“I'll just tell you, and this is the bottom line, were it not for COVID, we wouldn't have cut sports,” he said. “Were it not for the Title IX lawsuit, I wasn't ready to add women's wrestling yet. But I can tell you that while the timing may be challenging, the decision is awesome. We're excited about it, and we're ready to go forward.”
Title IX, among its many provisions, requires institutions to provide equality in athletic scholarships or financial aid, and the female athletes’ lawsuit accused the UI of failing to do so. Barta during Thursday’s news conference said the sport of women’s wrestling allows for 10 scholarships.
“We’ll fund whatever the maximum of the NCAA is,” he told The Gazette. “It’ll ramp up over time.”
He didn’t share other details about the settlement, which court documents show have been in the works for weeks but aren’t yet final.
“It will take some time for the parties to finalize a settlement agreement,” according to court documents filed Aug. 20. “Given that the parties have agreed to the material terms of a settlement of all claims, and do not want either to increase attorneys’ fees and costs unnecessarily or to burden unnecessarily the parties or witnesses, they are seeking a stay of the litigation.”
Attorney James Larew — representing the female athletes who sued — told reporters the settlement also includes a cap on the size of the women’s rowing team, which his clients accused the UI of inflating in the past to meet Title IX requirements.
UI data reported through the Equity in Athletics Disclosure Act in 2018-19 showed 94 women on its rowing team, according to the lawsuit, which characterized that as an “extraordinary and likely-inflated number.”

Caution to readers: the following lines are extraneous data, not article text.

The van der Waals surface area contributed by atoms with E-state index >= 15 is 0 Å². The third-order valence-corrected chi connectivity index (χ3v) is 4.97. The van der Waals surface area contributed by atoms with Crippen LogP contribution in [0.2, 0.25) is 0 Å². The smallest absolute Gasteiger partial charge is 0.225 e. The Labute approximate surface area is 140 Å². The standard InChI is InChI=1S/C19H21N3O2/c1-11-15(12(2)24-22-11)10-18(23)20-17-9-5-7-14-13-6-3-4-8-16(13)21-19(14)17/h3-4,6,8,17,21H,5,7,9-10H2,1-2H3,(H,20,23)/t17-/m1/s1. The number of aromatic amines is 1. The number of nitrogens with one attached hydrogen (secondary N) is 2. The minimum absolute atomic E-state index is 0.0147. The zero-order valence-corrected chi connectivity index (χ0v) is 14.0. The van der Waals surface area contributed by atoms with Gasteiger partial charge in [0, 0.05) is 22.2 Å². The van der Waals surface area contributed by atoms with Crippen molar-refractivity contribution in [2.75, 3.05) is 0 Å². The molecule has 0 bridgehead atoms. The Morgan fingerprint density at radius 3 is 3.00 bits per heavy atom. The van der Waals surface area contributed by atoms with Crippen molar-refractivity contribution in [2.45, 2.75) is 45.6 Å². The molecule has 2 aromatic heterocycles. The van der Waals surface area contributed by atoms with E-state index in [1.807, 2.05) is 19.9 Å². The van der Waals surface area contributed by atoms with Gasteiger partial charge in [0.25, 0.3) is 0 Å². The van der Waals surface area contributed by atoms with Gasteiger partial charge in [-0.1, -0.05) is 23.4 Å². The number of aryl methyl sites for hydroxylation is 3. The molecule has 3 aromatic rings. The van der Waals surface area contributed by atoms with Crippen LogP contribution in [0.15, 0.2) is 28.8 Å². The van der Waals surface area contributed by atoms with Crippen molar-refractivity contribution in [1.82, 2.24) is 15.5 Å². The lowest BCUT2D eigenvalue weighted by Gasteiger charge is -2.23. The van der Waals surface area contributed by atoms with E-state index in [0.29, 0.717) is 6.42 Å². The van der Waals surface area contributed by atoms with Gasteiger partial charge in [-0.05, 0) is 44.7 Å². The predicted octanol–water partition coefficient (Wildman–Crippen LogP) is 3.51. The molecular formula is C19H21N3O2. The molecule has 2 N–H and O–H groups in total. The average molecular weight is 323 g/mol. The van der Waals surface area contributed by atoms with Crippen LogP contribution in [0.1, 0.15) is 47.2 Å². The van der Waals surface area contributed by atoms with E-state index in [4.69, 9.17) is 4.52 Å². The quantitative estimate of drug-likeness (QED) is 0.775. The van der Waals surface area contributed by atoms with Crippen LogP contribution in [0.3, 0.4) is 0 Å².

A full roster for the new UI women’s wrestling team will have 30 female athletes, according to Larew, who said the university also will work with a Title IX monitor over the next three years “to conduct annual audits of all aspects of Title IX compliance.”
The women who sued — several of whom left Iowa after the initial announcement that their swimming program would be cut — “are delighted that the University of Iowa has made a commitment to establish a world-class women’s intercollegiate wrestling program,” Larew said.
“They have maintained that women undergraduates at the University of Iowa were entitled under Title IX to additional varsity sports opportunities, and this exciting new development will assure that such additional opportunities will be available,” he said, adding, “Our brave clients have done a very effective job of serving as advocates for women athletes.”
The news, he said, is great not only for UI women undergraduates, but for "high school girls in Iowa who aspire to participate in this emerging sport and for women athletes across the nation who hopefully will push their own colleges and universities to expand opportunities for women athletes in women’s wrestling and other emerging sports.“